After living for so many years in their isolated religious community, Thomas and Katherine have little knowledge of the world beyond and are surprised to find that England is in the midst of war. Henry VI is still on the throne but is under threat from the Duke of York and Earl of Warwick, whose armies are gathering in Calais in preparation for the next stage of what will become known as the Wars of the Roses.
With the help of pardoner Robert Daud, who leaves them a bag containing a mysterious book, Thomas and Katherine reach Calais and join the company of two of Warwick’s men, Sir John Fakenham and his son, Richard. Here Thomas learns to use a bow and Katherine increases her knowledge of healing, skills they will need when they return to England to face their enemy, Sir Giles Riven, and to play their part in the bloody battles of Northampton and Towton.
Although this book has already received lots of glowing reviews, I’ll admit that I had my doubts about it before I started reading. I thought it might be too similar to Conn Iggulden’s Wars of the Roses novel, Stormbird, which I read last year and struggled with. Luckily, while there were some similarities and I suspect that most people who did love Stormbird will love this book too, I did enjoy this one quite a bit more.
This is one of my favourite historical periods but I never get bored with reading about it; each book I pick up offers something new and adds to my knowledge of the subject. This novel is slightly different from most of the others I’ve read that are set during the Wars of the Roses, because instead of concentrating on the kings and queens, the rich noblemen and powerful battle commanders, the focus here is always on the ordinary people – people like Thomas, Katherine and their friends who have no involvement in politics and decision-making, but are risking their lives for York or for Lancaster.
I was interested to learn that Toby Clements had attended re-enactments and living history camps and even tried using a longbow, all as part of his research for this novel. The research has really paid off because his writing has a feel of authenticity that is sometimes lacking in other books. I could almost imagine that I really was standing in the middle of a muddy battlefield with arrows flying around me, walking through a smelly, bustling market place or watching Katherine performing surgery without the benefits of modern medicine. There’s certainly nothing glamorous about this story!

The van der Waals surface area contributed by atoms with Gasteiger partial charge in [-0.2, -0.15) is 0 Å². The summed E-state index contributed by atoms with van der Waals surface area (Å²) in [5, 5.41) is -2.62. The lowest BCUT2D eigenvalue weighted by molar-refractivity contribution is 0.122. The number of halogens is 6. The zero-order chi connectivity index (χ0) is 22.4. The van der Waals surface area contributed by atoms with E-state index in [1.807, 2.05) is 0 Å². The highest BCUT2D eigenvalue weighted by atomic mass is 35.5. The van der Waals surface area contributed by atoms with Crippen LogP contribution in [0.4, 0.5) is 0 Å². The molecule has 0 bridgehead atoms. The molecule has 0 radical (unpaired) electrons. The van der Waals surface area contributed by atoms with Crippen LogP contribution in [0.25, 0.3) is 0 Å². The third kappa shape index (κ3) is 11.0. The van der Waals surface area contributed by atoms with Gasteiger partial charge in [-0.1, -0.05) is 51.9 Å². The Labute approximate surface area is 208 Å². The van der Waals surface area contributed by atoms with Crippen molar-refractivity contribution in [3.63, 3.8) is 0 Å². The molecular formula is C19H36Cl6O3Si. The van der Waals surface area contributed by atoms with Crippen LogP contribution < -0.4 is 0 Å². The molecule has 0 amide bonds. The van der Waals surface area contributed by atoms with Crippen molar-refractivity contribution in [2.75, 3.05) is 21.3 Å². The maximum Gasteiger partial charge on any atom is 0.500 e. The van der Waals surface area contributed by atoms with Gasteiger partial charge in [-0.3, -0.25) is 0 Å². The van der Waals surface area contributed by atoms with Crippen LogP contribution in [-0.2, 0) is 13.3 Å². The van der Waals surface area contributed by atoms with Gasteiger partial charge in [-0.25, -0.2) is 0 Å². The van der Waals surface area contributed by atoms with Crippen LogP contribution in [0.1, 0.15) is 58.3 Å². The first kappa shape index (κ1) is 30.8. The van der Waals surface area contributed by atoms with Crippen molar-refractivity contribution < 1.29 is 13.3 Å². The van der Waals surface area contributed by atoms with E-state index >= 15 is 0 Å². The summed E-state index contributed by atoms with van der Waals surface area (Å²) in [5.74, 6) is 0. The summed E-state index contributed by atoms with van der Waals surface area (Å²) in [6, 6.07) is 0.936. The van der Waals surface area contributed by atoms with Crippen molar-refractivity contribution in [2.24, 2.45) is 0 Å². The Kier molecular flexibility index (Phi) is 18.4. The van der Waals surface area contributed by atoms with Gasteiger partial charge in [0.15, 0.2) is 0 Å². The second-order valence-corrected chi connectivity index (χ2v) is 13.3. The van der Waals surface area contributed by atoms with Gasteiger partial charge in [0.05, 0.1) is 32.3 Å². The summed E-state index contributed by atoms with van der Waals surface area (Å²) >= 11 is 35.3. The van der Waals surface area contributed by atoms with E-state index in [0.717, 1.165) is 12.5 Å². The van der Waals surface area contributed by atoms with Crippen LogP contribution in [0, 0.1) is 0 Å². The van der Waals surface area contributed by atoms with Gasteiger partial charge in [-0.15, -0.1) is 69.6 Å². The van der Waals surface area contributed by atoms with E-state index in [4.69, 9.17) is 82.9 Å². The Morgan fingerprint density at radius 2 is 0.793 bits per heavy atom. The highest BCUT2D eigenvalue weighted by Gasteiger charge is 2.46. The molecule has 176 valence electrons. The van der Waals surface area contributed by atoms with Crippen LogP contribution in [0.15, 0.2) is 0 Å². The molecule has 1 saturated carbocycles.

I only have two minor complaints about the book – and both are entirely a matter of personal taste. First, it is written in present tense which is something I almost always find slightly irritating. It seems to be an increasingly common choice of authors these days and is becoming difficult to avoid, but I still don’t like it and find past tense much easier to read. Clements also devotes more time to the battles (and fights, brawls, archery sessions etc) than I would have liked, but although I didn’t particularly enjoy reading these scenes I can appreciate that they were written very well, especially the Battle of Towton. As I said, though, other readers will not necessarily have a problem with either of these things.
Kingmaker: Winter Pilgrims is the first in a series. At the moment I’m undecided as to whether I want to continue with the second book, but I did end up enjoying this one for the different perspective it offered on a period I love. ...more
This is the second book in Philippa Gregory’s new series set during the Wars of the Roses, a tumultuous period of English history in which the rival hThis is the second book in Philippa Gregory’s new series set during the Wars of the Roses, a tumultuous period of English history in which the rival houses of York and Lancaster struggled for power. In The White Queen we met Elizabeth Woodville, wife of Edward IV of York, sister-in-law of Richard III and mother of the two young princes who mysteriously disappeared in the Tower of London in 1483. The Red Queen is the story of another woman who also played an important part in the Wars of the Roses: Margaret Beaufort of Lancaster, the mother of King Henry VII.
Although this is the second book in the series, I wouldn’t really describe it as a sequel – that is, The Red Queen doesn’t just pick up where The White Queen left off. The two books overlap somewhat and cover some of the same events, but from opposing sides of the conflict. You don’t really need to have read the first book to understand this one, although it would probably make sense to read them in the correct order. I really like the concept of two books each telling the story from a different perspective; throughout much of The White Queen, Margaret Beaufort and the Tudors were shadowy characters in the background, plotting and scheming from afar, so it was good to have them take centre stage in The Red Queen.